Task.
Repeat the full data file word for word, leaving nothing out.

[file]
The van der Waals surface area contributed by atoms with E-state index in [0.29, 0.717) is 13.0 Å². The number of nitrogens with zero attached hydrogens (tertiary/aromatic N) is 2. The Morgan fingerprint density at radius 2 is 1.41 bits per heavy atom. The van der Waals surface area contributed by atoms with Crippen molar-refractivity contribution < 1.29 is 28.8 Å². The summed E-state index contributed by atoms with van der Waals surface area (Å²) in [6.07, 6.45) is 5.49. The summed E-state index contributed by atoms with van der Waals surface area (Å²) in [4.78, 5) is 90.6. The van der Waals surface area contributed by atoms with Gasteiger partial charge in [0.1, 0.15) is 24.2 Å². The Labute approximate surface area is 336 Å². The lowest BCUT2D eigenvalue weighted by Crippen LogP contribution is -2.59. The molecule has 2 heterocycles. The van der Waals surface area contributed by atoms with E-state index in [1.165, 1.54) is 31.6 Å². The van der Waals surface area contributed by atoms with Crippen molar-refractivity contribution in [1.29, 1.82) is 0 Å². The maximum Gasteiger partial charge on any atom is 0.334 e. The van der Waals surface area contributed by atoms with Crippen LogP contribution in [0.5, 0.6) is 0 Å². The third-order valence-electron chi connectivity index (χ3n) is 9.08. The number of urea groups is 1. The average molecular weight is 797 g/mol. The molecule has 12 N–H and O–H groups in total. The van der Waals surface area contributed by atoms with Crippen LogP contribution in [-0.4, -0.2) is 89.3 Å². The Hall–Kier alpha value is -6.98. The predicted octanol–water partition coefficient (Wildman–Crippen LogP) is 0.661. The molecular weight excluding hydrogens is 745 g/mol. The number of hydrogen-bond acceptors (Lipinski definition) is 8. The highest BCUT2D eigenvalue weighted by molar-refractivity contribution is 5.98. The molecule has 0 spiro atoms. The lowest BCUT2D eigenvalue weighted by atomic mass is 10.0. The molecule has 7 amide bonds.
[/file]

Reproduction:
The van der Waals surface area contributed by atoms with E-state index in [0.29, 0.717) is 13.0 Å². The number of nitrogens with zero attached hydrogens (tertiary/aromatic N) is 2. The Morgan fingerprint density at radius 2 is 1.41 bits per heavy atom. The van der Waals surface area contributed by atoms with Crippen molar-refractivity contribution < 1.29 is 28.8 Å². The summed E-state index contributed by atoms with van der Waals surface area (Å²) in [6.07, 6.45) is 5.49. The summed E-state index contributed by atoms with van der Waals surface area (Å²) in [4.78, 5) is 90.6. The van der Waals surface area contributed by atoms with Gasteiger partial charge in [0.1, 0.15) is 24.2 Å². The Labute approximate surface area is 336 Å². The lowest BCUT2D eigenvalue weighted by Crippen LogP contribution is -2.59. The molecule has 2 heterocycles. The van der Waals surface area contributed by atoms with E-state index in [1.165, 1.54) is 31.6 Å². The van der Waals surface area contributed by atoms with Crippen molar-refractivity contribution in [1.29, 1.82) is 0 Å². The maximum Gasteiger partial charge on any atom is 0.334 e. The van der Waals surface area contributed by atoms with Crippen LogP contribution in [0.5, 0.6) is 0 Å². The third-order valence-electron chi connectivity index (χ3n) is 9.08. The number of urea groups is 1. The average molecular weight is 797 g/mol. The molecule has 12 N–H and O–H groups in total. The van der Waals surface area contributed by atoms with Crippen LogP contribution in [-0.4, -0.2) is 89.3 Å². The Hall–Kier alpha value is -6.98. The predicted octanol–water partition coefficient (Wildman–Crippen LogP) is 0.661. The molecular weight excluding hydrogens is 745 g/mol. The number of hydrogen-bond acceptors (Lipinski definition) is 8. The highest BCUT2D eigenvalue weighted by molar-refractivity contribution is 5.98. The molecule has 0 spiro atoms. The lowest BCUT2D eigenvalue weighted by atomic mass is 10.0. The molecule has 7 amide bonds.